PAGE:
In person and on wrist, the Oris Divers Sixty-Five feels great, and its 40mm width makes for a very agreeable and lightweight presence. As I normally associate the Oris name with large divers and modern masculine designs, this vintage-inspired piece is a welcome alternative. While I'll agree that the whole vintage re-issue trend is starting to run out of steam, that doesn't mean that there isn't room for success within the trend.
This month on aBlogtoWatch, we are offering the chance to win a Martenero Model II: Founder automatic watch by New York-based watch brand Martenero. The great news is that this is a customizable watch, where the lucky winner will be able to visit the Martenero website and customize their timepiece, being able to choose the Martenero Model II: Founder dial color, hands, and strap. The watch itself comes in a 42mm-wide (12.5mm thick) steel case with a large range of options and includes a Miyota caliber 821A automatic movement with a sapphire crystal exhibition caseback as well as a sapphire crystal over the dial. Price for the Martenero Model II: Founder is 5. Enter below for a chance to win one this month.
It isn't unusual to see new trends emerging on the back of current ones. In the days of small, delicate wristwatches, the IWC Portugieser Yacht Club Worldtimer would have been dismissed for its proportions. But in this age of behemoths, worldtimers are afforded the requisite dial space to breathe. This not only favors historical models from IWC, but also their latest globe-trotting tool.
An in-house movement with 228 components and custom complication aside, the thing that's really impressive about this particular model is the dial. As a watch maker, I have worked extensively on mother of pearl dials and can attest to their fragility: the slightest imperfection in the natural material can have catastrophic results, especially when the dial is cased up and under tension. According to the official website, the dial of the Ludovic Ballouard Upside Down contains a staggering 55 separate pieces of mother of pearl, carefully assembled by hand.
So, what watch does one wear to the Academy Awards as a first-time Oscar nominee? Admittedly, this was a new first-world problem for Tom Cross, who, as editor of the film Whiplash, recently received an Academy Award nomination for "Best Editing" - one of five Oscars Whiplash is up for this year. UPDATE: Tom Cross received the Academy Award (as well as Independent Spirit Award) for Film Editing for the movie Whiplash. This was a scenario Tom Cross did not anticipate when he started work on the labor-of-love indie drama. “We were just happy to find out we got in to Sundance,” explains Cross of Whiplash’s long, unexpected trajectory: first debuting at the 2014 Sundance Film Festival, then becoming one of - if not the - most acclaimed films of the year.
What is the most interesting thing for me is the origin of the materials they choose, as well as how they like to discuss those materials. Over the last few years, it has become more and more faux pas to "merely" use carbon fiber. Instead, the most reputable watch makers need to go out there and find exotic or branded forms of carbon fiber and its many derivatives. This actually isn't too difficult, because so many companies around the world produce various forms of carbon fiber, ceramics, plastic, polymers, etc... as well as hybrids thereof. Carbotech as a company produces a range of materials which are often based much on carbon or carbon fibers, and also ceramics. Their products are mostly related to brakes, such as brake pads, rotors, and other related components. And now Carbotech can be found in your very own wearable watch - which, hopefully, will not stop on a dime.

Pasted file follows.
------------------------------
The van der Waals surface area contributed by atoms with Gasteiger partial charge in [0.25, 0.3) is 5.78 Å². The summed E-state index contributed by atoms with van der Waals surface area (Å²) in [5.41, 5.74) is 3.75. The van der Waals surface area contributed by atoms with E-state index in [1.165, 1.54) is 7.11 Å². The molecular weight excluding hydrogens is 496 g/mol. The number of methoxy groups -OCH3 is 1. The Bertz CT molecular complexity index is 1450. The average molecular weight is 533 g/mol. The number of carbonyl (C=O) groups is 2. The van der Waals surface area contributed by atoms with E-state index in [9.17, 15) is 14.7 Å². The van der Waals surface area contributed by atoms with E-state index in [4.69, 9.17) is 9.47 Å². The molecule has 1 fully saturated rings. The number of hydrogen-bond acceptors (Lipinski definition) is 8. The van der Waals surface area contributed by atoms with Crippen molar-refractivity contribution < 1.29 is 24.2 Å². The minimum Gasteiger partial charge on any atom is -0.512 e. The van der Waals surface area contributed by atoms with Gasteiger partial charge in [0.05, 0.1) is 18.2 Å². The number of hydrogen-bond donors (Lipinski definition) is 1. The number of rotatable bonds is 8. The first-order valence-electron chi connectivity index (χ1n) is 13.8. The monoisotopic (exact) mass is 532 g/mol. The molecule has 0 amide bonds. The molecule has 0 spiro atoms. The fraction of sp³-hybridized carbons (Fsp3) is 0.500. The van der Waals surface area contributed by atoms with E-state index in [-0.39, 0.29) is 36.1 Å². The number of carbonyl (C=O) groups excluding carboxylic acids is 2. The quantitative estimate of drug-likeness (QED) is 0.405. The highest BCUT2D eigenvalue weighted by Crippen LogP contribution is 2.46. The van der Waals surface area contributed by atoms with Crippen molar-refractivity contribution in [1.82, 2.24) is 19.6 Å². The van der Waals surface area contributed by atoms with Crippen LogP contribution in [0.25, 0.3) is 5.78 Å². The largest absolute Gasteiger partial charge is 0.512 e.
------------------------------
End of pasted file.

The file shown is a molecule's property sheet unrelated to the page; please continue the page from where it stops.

The Project X DS7 Custom Paul Newman Rolex Daytona and the other, colorful variations (Project X DS4, DS5, DS6) are as though some of the pieces from our "Watch What-If" series became real. I mean, sure, there are some varieties and colors to be had, but with certain brands, you are just not likely to see something that is, shall we say, a bit wilder than the rest of the lineup. Rolex is a perfect example of this: despite the seemingly massive interest in newer designs, unless you head to some of the aftermarket customizers, you will not be able to get your hands on a lime green Submariner (and perhaps that is for good reason) or a "tribute," vintage-inspired Rolex straight from the company. The chaps over at Project X, an independent company providing customizations to original brand manufacturers' watches, have tackled a particular Rolex that we do not often see customized: the Rolex Daytona.
We are living in very different times, and ETA and Eterna are, in fact, two very different companies today – the former is owned by the Swatch Group while the latter, since mid-2012, belongs to Citychamp Watch & Jewellery Group Limited (formerly known as "China Haidian Holdings Limited"). What Eterna's watch collections have to offer is for another discussion, as we are here to dive deep into the intricacies of some of the most interesting watch movements out there – and so, without further ado, let's look at the Eterna Caliber 39, why it is important, and why it is so technically interesting.